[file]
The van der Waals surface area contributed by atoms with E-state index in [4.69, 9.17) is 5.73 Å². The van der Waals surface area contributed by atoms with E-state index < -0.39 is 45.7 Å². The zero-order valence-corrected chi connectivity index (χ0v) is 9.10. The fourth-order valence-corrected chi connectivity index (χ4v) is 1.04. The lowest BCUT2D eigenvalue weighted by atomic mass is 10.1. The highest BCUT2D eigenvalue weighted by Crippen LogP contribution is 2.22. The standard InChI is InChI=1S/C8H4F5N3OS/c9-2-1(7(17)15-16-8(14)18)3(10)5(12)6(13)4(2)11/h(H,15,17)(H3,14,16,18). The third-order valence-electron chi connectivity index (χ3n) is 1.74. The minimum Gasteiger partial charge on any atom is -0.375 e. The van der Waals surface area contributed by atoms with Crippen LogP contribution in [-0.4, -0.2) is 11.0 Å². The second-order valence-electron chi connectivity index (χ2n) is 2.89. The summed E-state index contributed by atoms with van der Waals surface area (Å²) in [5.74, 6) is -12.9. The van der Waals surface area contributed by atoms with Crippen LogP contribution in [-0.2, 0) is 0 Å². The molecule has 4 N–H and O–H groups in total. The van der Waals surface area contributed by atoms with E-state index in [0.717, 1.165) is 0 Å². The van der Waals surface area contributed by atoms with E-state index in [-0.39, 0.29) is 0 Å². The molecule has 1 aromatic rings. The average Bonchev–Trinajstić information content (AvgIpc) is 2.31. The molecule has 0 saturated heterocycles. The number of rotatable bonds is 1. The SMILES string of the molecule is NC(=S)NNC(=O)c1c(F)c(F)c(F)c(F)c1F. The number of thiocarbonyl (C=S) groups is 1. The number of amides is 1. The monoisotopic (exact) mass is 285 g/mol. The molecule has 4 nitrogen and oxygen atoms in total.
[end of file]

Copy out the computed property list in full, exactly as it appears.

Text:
The van der Waals surface area contributed by atoms with E-state index in [4.69, 9.17) is 5.73 Å². The van der Waals surface area contributed by atoms with E-state index < -0.39 is 45.7 Å². The zero-order valence-corrected chi connectivity index (χ0v) is 9.10. The fourth-order valence-corrected chi connectivity index (χ4v) is 1.04. The lowest BCUT2D eigenvalue weighted by atomic mass is 10.1. The highest BCUT2D eigenvalue weighted by Crippen LogP contribution is 2.22. The standard InChI is InChI=1S/C8H4F5N3OS/c9-2-1(7(17)15-16-8(14)18)3(10)5(12)6(13)4(2)11/h(H,15,17)(H3,14,16,18). The third-order valence-electron chi connectivity index (χ3n) is 1.74. The minimum Gasteiger partial charge on any atom is -0.375 e. The van der Waals surface area contributed by atoms with Crippen LogP contribution in [-0.4, -0.2) is 11.0 Å². The second-order valence-electron chi connectivity index (χ2n) is 2.89. The summed E-state index contributed by atoms with van der Waals surface area (Å²) in [5.74, 6) is -12.9. The van der Waals surface area contributed by atoms with Crippen LogP contribution in [-0.2, 0) is 0 Å². The molecule has 4 N–H and O–H groups in total. The van der Waals surface area contributed by atoms with E-state index in [0.717, 1.165) is 0 Å². The van der Waals surface area contributed by atoms with E-state index in [-0.39, 0.29) is 0 Å². The molecule has 1 aromatic rings. The average Bonchev–Trinajstić information content (AvgIpc) is 2.31. The molecule has 0 saturated heterocycles. The number of rotatable bonds is 1. The SMILES string of the molecule is NC(=S)NNC(=O)c1c(F)c(F)c(F)c(F)c1F. The number of thiocarbonyl (C=S) groups is 1. The number of amides is 1. The monoisotopic (exact) mass is 285 g/mol. The molecule has 4 nitrogen and oxygen atoms in total.